Tallahassee, FL - In a video published on Thursday (November 19th), Governor Ron DeSantis talks about Florida's vaccine distribution plan along with new therapeutic treatments available to those who are most vulnerable to COVID-19.
The treatment DeSantis is referring to is a monoclonal antibody cocktail developed by the Indiana-based pharmaceutical company Eli Lilly—which, according to DeSantis, has already been approved for emergency use by the Food and Drug Administration (FDA). It is administered through an IV and is said to be best used for people who are at high-risk of severe complications from COVID-19.
According to DeSantis, it takes an hour for the treatment to be administered and it takes about an hour to observe the patient afterwards.
"The key is to deliver the IV as soon in the infection as possible," said DeSantis. "This will be people who show up to an emergency room, are developing symptoms but are not yet at a critical state, where they would be in an intensive care unit."
DeSantis further added that data from clinical trials found a 70 percent reduction in hospitalized patients who used the treatment. A similar cocktail is also being created by the New York-based pharmaceutical company Regeneron, but that has yet to receive any kind of emergency use authorization from the FDA.
"We surveyed all hospitals in Florida to determine demand. We sent that information to the federal government and the Health and Human Services department used that information and have now sent over 3,000 doses of the treatment directly to hospitals. This has arrived just within the past few days, and they plan on sending a similar amount every week for the foreseeable future."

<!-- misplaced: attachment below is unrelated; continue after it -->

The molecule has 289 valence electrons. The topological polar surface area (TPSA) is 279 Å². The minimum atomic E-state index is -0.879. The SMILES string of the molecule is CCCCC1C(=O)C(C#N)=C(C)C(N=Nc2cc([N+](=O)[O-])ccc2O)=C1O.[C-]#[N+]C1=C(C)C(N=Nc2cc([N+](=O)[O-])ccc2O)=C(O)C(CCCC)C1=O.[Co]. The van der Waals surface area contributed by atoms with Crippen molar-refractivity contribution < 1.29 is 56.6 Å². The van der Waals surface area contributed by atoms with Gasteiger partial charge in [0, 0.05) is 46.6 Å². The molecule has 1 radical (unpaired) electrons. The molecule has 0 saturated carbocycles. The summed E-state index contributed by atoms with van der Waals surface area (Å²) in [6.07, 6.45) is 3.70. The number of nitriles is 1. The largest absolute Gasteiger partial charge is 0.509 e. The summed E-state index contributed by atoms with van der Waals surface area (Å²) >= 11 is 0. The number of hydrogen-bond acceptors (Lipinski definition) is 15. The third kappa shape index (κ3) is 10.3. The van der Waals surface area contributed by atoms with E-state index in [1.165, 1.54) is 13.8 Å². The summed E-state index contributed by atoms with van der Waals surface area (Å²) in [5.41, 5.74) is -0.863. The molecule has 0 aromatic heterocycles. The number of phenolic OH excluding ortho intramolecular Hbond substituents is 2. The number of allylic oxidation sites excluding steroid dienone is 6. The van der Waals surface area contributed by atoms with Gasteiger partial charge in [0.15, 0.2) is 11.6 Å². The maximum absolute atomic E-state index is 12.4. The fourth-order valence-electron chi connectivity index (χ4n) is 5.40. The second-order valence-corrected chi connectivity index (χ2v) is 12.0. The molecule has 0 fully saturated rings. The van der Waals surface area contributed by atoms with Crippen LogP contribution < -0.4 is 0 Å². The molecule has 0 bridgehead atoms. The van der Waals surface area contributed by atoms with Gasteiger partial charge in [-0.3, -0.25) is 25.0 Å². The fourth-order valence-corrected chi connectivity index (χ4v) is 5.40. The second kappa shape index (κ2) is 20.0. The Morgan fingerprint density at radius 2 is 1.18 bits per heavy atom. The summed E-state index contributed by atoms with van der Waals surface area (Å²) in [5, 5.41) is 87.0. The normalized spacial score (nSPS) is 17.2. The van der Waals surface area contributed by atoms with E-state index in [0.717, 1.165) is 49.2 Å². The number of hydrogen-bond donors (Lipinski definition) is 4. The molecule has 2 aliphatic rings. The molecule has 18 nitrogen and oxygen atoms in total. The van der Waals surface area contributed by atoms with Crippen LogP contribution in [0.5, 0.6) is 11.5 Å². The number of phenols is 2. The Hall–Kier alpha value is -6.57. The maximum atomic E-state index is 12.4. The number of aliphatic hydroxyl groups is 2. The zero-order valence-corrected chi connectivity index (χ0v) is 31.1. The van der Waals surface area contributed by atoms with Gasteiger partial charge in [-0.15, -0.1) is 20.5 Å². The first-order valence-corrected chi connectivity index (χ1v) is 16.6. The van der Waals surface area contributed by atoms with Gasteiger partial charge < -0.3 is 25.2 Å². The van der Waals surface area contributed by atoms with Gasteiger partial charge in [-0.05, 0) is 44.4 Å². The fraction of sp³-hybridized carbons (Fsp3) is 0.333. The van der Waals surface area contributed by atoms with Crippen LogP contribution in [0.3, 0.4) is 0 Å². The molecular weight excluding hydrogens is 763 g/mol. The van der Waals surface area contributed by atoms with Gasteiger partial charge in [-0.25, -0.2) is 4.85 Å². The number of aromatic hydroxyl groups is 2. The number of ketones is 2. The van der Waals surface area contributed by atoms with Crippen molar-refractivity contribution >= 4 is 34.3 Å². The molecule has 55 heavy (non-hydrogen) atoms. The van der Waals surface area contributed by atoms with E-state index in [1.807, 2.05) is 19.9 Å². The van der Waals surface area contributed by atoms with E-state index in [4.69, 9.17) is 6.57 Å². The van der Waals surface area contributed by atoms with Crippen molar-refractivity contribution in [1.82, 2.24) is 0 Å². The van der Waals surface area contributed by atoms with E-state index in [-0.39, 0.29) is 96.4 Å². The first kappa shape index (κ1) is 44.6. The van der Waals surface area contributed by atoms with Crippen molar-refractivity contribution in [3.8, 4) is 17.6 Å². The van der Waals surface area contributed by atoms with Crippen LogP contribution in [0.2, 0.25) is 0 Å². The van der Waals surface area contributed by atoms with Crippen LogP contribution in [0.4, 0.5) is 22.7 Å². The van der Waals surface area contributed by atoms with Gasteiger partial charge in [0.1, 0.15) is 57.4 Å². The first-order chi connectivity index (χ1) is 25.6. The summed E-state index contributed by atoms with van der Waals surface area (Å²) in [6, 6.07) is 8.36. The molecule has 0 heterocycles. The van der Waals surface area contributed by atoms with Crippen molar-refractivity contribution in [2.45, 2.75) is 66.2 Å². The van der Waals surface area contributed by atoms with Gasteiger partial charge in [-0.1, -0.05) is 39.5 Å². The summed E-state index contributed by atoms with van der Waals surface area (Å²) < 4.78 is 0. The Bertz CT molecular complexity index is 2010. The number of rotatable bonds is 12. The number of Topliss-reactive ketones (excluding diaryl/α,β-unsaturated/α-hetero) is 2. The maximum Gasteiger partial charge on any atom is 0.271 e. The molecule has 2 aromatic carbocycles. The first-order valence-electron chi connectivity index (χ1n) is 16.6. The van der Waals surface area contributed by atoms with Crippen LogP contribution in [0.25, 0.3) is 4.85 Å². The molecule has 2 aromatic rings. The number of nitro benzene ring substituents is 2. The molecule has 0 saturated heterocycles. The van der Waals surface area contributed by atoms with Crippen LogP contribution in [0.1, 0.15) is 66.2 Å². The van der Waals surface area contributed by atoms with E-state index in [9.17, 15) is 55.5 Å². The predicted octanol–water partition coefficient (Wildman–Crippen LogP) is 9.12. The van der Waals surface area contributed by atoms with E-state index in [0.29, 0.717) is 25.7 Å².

On the subject of vaccines, the state has been on top of procuring any and all supplies needed to prepare for vaccine distribution throughout Florida—including purchasing five million syringes, five million needles and five million alcohol swabs.
At the moment, the best estimate given by the federal government is that vaccines should be distributed sometime by the end of December. All told, there should be roughly 40 million doses of the two vaccines that are currently available, which are made by Pfizer and Moderna. Those vaccines, however, are still pending FDA approval.
One challenge that the vaccines pose is storage, at least in the case of Pfizer's vaccine. But it seems the state has already identified five hospital systems within Florida that have the ability to store it, which has to be kept at a temperature of -70 degrees. The Moderna vaccine, on the other hand, is able to be stored in regular refrigeration.
"The good thing about this is millions of doses are ready to ship as we speak. As soon as the FDA approves, they will then go out within the next 24 hours. We expect our hospitals, hopefully, to receive these within the next 3 to 6 weeks. It is all contingent on when the FDA approves."
DeSantis also stated nearly 2,000 long-term care facilities have registered to receive the vaccines, once they are available.
"Our goal is to make all safe and effective COVID vaccines available to Floridians who want them, but the state will not mandate that Floridians take these vaccines," said DeSantis. "That is going to be the choice of each and every Floridian."